Migrating Earthworms
A Vertical Migration

In his book North With the Spring, naturalist Edwin Way Teale describes the "vertical migration" earthworms undergo each fall and spring.

"One morning we followed a path across a wide, dew-covered field. Ahead of us, as far as we could see, the trodden earth was speckled with the castings of innumerable earthworms. They, in their way, recorded a form of vertical migration in the spring.

"Earthworms, in the fall, migrate deeper into the earth, below the frostline. Sometimes they ball up to reduce moisture loss—as many as a hundred worms being bunched together—and thus spend the winter in inactivity.

"When spring comes and frost leaves the soil, the earthworms become migrants again, tunneling upward. They appear at the surface, leaving the first castings of the new seasons, as soon as the average temperatures of the ground reaches about 36 degrees.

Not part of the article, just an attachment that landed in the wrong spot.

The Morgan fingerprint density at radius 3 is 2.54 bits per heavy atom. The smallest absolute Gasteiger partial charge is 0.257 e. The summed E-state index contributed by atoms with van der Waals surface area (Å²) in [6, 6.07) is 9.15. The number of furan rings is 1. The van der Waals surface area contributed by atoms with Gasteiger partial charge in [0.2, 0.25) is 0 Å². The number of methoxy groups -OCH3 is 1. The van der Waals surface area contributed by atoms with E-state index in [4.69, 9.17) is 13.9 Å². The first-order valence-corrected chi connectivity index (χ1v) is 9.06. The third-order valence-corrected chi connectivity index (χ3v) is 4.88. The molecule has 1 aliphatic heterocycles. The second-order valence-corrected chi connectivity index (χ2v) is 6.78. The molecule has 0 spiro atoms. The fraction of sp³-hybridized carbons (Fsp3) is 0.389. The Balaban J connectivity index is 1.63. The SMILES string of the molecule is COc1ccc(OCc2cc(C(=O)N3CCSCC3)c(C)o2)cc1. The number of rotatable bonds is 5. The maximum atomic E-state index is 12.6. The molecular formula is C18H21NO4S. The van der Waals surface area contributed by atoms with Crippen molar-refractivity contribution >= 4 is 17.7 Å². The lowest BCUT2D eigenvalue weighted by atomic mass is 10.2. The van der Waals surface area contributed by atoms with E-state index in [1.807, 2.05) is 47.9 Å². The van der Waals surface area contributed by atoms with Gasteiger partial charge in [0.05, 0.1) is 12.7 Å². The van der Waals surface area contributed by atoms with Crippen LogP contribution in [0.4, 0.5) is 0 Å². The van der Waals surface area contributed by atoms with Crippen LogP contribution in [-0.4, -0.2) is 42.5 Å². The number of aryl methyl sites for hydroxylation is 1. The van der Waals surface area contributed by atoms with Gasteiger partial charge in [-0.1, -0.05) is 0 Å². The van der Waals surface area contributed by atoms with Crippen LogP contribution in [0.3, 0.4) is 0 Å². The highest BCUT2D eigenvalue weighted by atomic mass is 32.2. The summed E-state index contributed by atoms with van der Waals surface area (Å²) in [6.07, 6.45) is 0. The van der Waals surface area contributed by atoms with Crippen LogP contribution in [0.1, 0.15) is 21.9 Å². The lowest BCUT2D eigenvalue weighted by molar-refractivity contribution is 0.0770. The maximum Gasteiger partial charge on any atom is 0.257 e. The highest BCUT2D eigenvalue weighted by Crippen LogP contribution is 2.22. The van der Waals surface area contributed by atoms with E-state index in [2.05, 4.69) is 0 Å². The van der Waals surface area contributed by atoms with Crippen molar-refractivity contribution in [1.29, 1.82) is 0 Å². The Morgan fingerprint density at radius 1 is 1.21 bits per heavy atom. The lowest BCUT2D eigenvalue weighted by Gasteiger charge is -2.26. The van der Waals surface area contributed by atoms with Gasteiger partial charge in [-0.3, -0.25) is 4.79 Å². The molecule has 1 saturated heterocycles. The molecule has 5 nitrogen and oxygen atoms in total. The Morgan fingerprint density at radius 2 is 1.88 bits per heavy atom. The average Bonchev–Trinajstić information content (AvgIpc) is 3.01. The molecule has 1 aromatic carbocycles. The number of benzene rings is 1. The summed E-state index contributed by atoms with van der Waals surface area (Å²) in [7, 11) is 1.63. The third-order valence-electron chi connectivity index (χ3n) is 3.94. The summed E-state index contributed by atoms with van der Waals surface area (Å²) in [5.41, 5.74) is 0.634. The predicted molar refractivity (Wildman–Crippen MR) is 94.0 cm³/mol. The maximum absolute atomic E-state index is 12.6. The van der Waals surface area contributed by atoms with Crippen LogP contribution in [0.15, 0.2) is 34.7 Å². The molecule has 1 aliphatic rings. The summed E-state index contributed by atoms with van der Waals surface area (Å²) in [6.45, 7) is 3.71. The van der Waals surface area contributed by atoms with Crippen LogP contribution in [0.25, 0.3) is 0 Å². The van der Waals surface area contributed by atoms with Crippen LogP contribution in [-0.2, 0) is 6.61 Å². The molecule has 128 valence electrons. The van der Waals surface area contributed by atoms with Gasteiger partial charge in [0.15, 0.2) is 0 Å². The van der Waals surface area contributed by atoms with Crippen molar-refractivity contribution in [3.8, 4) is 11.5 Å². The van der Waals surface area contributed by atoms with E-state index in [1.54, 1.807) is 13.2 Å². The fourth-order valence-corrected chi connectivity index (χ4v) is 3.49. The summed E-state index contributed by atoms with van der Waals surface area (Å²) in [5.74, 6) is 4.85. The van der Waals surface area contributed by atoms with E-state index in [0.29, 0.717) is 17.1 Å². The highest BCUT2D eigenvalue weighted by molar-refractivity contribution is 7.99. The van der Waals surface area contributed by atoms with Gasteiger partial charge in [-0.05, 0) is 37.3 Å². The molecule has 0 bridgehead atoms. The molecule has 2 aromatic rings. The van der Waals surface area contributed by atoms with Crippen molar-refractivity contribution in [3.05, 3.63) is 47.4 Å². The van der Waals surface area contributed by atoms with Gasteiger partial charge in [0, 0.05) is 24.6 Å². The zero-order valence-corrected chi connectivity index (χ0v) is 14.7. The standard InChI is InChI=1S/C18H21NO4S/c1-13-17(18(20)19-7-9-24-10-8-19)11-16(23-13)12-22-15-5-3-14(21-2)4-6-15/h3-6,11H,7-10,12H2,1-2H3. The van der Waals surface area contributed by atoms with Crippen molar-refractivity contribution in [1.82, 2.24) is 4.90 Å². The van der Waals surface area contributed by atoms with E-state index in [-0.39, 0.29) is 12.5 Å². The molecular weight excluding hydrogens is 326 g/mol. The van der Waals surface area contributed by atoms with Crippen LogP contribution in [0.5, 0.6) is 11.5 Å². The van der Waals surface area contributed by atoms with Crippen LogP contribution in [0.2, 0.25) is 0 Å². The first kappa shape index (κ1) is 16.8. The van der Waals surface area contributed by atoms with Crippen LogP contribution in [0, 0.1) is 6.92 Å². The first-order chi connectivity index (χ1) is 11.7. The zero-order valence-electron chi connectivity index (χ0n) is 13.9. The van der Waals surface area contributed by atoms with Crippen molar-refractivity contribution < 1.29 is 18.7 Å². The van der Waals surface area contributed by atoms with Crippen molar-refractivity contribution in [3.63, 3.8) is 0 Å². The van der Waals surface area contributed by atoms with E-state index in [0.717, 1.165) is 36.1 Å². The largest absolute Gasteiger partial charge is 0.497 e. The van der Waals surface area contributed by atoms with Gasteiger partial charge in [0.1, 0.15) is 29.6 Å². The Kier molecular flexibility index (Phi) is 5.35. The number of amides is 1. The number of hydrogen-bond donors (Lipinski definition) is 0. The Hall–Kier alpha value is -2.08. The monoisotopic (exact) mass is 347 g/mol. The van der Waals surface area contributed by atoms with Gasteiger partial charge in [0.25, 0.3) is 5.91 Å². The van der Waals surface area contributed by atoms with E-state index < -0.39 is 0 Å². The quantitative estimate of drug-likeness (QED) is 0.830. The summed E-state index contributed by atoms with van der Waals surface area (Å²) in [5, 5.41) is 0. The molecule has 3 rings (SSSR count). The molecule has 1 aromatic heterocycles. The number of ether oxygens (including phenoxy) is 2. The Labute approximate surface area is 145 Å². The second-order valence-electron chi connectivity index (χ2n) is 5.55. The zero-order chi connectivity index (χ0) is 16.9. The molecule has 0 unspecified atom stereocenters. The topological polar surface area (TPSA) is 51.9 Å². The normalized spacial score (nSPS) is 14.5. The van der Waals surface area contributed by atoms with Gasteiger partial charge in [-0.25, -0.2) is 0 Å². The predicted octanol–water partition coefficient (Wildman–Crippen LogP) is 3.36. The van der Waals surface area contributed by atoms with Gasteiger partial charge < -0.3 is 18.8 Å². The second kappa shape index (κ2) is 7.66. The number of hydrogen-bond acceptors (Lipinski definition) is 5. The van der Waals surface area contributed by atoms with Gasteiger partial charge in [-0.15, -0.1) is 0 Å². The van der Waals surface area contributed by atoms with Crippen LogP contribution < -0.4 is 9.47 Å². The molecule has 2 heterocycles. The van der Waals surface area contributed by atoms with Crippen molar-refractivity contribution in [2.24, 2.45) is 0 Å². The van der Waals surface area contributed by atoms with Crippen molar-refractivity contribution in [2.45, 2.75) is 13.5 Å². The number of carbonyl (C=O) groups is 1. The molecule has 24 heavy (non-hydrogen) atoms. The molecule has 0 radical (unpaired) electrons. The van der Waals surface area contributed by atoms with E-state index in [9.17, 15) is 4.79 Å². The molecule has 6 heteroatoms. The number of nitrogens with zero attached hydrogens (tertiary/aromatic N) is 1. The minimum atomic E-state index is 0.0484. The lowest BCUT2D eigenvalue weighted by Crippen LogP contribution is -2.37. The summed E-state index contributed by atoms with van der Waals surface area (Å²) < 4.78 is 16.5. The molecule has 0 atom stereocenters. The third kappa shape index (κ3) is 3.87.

"At the same time, the robins return from the South. This is part of the endlessly meshing gears of nature's machine—the appearance of both earthworm and robins when the thermometer rises to a given point. All over the North, the return of the humble earthworm, the completion of its vertical migration, is a symbol of the arriving spring."

From: North With the Spring, St. Martin's Press, 1951.

Journal or Discussion Questions:

  • What do robins eat when worms are not available?
  • Why do you think it would make sense for robins to migrate with the 36 degree isotherm?

Try This! Graph the Soil Temps

  • When the first earthworms emerge in your area, take temperature readings of the soil in places where you see worms, and in places where you don't. Try to get a reading right at the soil's surface, and at depths of 3, 6, and 12 inches. Graph your findings and compare. What do the graphs tell you?